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Technical Issues Debated At Zoning Board Hearing For Proposed So. Middlebush Road Temple

Layout of the proposed Dada Bhagwan Vignan Institute.

The applicants for a temple on South Middlebush Road would have sailed through the Zoning Board of Adjustment approval process were it not for their desire to accommodate the concerns of their neighbors, the Board was told at its May 20 meeting.

Kevin Obrien, a planner hired by the applicant, Dada Bhagwan Vignan Institute, told the Board that the variances the application needs are as a result of the developer agreeing to move the proposed 21,000-square-foot temple further away from South Middlebush Road, in deference to requests by the property’s neighbors.

The May 20 hearing was the seventh one for the application, one of two temple applications for that portion of South Middlebush Road. Dada Bhagwan’s property lies adjacent to Snyders’ Farm.

Most of Obrien’s testimony was centered on a series of conditions the applicant must meet to convince the Board that approving the project would not be detrimental to the township’s zoning ordinance. Obrien said those conditions arose out of the applicant’s desire to work with the neighbors.

“We have tried to balance the needs of our neighbors, of the scenic corridor, with the needs of our applicant,” Obrien said. “We came in with an application that was fully conforming, but because of balancing the needs of everybody, we now need those conditions to be looked at by the board because we’re doing it ourselves in response to trying to make this a better application for the neighbors.”

The project, he said, has no “obvious” detrimental effects to the ordinance.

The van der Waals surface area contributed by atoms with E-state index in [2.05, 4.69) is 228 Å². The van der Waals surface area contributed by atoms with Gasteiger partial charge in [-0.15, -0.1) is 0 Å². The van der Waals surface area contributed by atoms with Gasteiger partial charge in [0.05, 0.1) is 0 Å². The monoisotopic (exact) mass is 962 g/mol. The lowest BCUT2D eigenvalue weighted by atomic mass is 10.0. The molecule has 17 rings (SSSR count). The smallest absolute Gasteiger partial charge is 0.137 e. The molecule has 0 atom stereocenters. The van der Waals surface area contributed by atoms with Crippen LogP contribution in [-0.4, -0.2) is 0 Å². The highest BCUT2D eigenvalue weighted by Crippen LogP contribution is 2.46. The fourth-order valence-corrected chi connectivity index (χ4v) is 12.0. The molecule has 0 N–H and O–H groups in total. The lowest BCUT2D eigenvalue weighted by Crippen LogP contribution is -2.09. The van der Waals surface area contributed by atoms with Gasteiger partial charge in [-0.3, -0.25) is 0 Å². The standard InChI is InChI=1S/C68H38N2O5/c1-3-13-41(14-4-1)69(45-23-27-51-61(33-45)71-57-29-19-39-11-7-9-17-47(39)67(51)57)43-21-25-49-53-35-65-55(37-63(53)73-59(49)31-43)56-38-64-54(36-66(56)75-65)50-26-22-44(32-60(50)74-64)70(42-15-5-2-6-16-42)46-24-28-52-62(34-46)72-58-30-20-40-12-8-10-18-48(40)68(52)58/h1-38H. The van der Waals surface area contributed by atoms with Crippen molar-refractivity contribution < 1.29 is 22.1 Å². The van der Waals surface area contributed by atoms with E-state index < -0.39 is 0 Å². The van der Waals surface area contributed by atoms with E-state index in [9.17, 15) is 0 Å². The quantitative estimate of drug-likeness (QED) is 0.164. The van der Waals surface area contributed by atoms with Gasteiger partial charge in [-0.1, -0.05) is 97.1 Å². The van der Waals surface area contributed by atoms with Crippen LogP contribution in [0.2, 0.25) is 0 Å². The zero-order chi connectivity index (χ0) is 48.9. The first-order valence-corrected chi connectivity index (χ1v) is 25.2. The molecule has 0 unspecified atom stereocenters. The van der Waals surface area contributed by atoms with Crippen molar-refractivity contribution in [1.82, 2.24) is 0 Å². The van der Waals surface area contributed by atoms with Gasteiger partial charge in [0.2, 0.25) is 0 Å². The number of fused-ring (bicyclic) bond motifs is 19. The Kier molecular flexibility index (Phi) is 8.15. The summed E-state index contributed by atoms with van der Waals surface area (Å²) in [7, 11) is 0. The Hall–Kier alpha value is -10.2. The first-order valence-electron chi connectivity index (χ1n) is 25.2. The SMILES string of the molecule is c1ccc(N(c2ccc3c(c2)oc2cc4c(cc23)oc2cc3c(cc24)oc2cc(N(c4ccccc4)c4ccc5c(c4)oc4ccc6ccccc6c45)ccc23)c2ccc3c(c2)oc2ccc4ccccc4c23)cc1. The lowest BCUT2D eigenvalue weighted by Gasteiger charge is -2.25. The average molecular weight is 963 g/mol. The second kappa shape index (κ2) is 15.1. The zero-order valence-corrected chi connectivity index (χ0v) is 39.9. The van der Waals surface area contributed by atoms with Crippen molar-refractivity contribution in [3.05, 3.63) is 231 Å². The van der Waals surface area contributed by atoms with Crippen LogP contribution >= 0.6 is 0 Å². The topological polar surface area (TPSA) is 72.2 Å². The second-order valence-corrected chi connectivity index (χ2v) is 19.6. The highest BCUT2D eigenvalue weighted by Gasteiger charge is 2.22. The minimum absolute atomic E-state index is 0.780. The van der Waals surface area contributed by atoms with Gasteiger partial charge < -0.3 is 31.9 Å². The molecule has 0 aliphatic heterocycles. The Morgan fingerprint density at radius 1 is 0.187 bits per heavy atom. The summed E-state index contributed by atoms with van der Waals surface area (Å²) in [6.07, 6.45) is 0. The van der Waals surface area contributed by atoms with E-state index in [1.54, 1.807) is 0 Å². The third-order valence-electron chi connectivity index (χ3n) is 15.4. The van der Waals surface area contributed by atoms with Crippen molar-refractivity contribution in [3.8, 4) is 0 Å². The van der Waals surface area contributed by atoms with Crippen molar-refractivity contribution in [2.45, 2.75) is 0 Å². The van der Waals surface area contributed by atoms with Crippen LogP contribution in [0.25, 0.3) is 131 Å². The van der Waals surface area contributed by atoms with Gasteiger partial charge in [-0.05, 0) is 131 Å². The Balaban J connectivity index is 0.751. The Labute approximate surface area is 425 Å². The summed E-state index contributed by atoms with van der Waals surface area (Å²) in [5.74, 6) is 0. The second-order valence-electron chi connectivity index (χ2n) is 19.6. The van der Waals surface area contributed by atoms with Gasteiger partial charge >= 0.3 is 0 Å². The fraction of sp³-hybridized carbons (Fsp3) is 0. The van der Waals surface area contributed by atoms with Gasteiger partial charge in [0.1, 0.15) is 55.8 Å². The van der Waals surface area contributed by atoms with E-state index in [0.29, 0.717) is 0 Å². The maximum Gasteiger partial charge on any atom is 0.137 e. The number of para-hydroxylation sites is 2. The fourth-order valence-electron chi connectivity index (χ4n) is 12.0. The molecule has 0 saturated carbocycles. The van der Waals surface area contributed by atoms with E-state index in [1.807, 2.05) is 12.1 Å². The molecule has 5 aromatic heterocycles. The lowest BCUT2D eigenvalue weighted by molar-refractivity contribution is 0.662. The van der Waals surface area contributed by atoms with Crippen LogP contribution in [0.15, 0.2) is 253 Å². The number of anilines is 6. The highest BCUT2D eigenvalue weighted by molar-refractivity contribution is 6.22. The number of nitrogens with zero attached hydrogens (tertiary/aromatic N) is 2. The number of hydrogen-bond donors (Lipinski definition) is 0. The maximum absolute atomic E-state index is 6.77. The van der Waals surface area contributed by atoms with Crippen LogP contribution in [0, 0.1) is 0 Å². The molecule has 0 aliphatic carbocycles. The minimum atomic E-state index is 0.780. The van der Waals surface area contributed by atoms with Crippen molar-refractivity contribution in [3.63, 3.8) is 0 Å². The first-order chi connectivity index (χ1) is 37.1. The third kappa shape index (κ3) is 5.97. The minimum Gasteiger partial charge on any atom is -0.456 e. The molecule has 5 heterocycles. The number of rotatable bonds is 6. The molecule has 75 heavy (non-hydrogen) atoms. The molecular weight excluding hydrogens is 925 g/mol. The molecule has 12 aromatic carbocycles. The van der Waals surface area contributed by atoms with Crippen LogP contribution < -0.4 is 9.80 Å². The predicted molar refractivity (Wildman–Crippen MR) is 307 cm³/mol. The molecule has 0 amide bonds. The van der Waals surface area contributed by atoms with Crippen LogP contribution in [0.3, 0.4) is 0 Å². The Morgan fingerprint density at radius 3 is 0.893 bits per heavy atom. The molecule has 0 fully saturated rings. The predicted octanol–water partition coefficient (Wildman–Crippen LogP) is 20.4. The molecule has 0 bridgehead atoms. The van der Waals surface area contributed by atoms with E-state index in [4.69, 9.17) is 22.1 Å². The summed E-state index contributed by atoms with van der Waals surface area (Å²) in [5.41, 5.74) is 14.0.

But Martina Bailiee, the attorney representing the Snyder brothers in their objections to the project, disagreed.

“If there were no obvious detrimental effects, I wouldn’t be here tonight,” she said. “I think there are some very serious detrimental effects.”

Much of Bailiee’s questioning of Obrien dealt with the concept of a house of worship being what is known under state land use law as an “inherently beneficial use,” and whether that designation automatically satisfies conditions that have to be met.

The applicant must prove that that any negative effects of the project won’t be detrimental to the township’s zoning plan, and that it meets all of teh positive criteria set for the zone.

“Inherently beneficial uses” assume teh positive criteria has been met, leaving teh applicant only to prove the negative criteria will not be impactful.

“I’m not questioning whether a house of worship is an inherently beneficial use, I’m questioning whether the positive criteria … is inherently met with an inherently beneficial use,” Bailiee said.

Obrien also testified that the temple would not be a traditional house of worship.

“They’re more of a learning center, a contemplation center, more than a fixed church … where people come in and contemplate, rather than attend a fixed service for a fixed amount of time,” he said.

The next hearing on the application is set for the Board’s June 17 meeting.

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